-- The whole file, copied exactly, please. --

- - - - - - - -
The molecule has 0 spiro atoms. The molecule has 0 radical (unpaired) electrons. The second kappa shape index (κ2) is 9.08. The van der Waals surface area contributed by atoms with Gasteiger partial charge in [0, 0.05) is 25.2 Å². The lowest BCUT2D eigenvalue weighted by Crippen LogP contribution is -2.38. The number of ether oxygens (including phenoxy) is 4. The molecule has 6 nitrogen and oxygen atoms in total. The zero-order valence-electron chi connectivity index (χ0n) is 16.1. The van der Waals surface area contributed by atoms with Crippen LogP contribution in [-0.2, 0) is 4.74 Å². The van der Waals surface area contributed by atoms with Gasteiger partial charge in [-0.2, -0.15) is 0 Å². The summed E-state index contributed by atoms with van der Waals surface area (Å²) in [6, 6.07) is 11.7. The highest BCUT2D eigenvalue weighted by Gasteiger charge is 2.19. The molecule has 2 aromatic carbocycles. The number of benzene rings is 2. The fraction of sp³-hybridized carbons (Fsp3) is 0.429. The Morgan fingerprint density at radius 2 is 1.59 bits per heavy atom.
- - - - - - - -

The molecule has 0 spiro atoms. The molecule has 0 radical (unpaired) electrons. The second kappa shape index (κ2) is 9.08. The van der Waals surface area contributed by atoms with Gasteiger partial charge in [0, 0.05) is 25.2 Å². The lowest BCUT2D eigenvalue weighted by Crippen LogP contribution is -2.38. The number of ether oxygens (including phenoxy) is 4. The molecule has 6 nitrogen and oxygen atoms in total. The zero-order valence-electron chi connectivity index (χ0n) is 16.1. The van der Waals surface area contributed by atoms with Crippen LogP contribution in [-0.2, 0) is 4.74 Å². The van der Waals surface area contributed by atoms with Gasteiger partial charge in [-0.2, -0.15) is 0 Å². The summed E-state index contributed by atoms with van der Waals surface area (Å²) in [6, 6.07) is 11.7. The highest BCUT2D eigenvalue weighted by Gasteiger charge is 2.19. The molecule has 2 aromatic carbocycles. The number of benzene rings is 2. The fraction of sp³-hybridized carbons (Fsp3) is 0.429. The Morgan fingerprint density at radius 2 is 1.59 bits per heavy atom.